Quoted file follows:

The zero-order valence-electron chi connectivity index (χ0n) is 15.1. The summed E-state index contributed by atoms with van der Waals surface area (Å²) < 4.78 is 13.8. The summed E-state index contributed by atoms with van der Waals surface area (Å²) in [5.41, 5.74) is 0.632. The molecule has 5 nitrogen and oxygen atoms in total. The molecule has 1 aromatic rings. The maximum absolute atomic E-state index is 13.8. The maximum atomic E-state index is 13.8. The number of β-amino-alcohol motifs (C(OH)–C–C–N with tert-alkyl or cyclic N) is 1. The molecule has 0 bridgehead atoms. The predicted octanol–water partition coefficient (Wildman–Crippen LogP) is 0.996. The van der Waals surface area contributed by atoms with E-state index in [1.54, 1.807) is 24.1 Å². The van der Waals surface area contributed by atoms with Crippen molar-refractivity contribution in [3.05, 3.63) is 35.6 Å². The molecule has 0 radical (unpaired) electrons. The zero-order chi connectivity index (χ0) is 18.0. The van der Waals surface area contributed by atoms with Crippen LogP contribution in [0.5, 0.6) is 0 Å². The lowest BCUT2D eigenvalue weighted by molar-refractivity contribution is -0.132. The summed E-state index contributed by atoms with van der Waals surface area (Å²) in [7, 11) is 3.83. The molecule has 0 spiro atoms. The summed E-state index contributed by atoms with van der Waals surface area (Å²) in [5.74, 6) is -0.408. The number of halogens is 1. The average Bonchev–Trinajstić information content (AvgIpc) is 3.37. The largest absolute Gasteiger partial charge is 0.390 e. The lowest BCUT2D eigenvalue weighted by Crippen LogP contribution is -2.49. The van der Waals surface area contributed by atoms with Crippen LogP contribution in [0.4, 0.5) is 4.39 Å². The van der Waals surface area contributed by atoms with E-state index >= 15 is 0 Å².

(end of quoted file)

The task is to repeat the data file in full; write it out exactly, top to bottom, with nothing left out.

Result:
The zero-order valence-electron chi connectivity index (χ0n) is 15.1. The summed E-state index contributed by atoms with van der Waals surface area (Å²) < 4.78 is 13.8. The summed E-state index contributed by atoms with van der Waals surface area (Å²) in [5.41, 5.74) is 0.632. The molecule has 5 nitrogen and oxygen atoms in total. The molecule has 1 aromatic rings. The maximum absolute atomic E-state index is 13.8. The maximum atomic E-state index is 13.8. The number of β-amino-alcohol motifs (C(OH)–C–C–N with tert-alkyl or cyclic N) is 1. The molecule has 0 bridgehead atoms. The predicted octanol–water partition coefficient (Wildman–Crippen LogP) is 0.996. The van der Waals surface area contributed by atoms with E-state index in [1.54, 1.807) is 24.1 Å². The van der Waals surface area contributed by atoms with Crippen molar-refractivity contribution in [3.05, 3.63) is 35.6 Å². The molecule has 0 radical (unpaired) electrons. The zero-order chi connectivity index (χ0) is 18.0. The van der Waals surface area contributed by atoms with Crippen LogP contribution in [0.5, 0.6) is 0 Å². The lowest BCUT2D eigenvalue weighted by molar-refractivity contribution is -0.132. The summed E-state index contributed by atoms with van der Waals surface area (Å²) in [7, 11) is 3.83. The molecule has 0 spiro atoms. The summed E-state index contributed by atoms with van der Waals surface area (Å²) in [5.74, 6) is -0.408. The number of halogens is 1. The average Bonchev–Trinajstić information content (AvgIpc) is 3.37. The largest absolute Gasteiger partial charge is 0.390 e. The lowest BCUT2D eigenvalue weighted by Crippen LogP contribution is -2.49. The van der Waals surface area contributed by atoms with Crippen LogP contribution in [0.4, 0.5) is 4.39 Å². The van der Waals surface area contributed by atoms with E-state index >= 15 is 0 Å².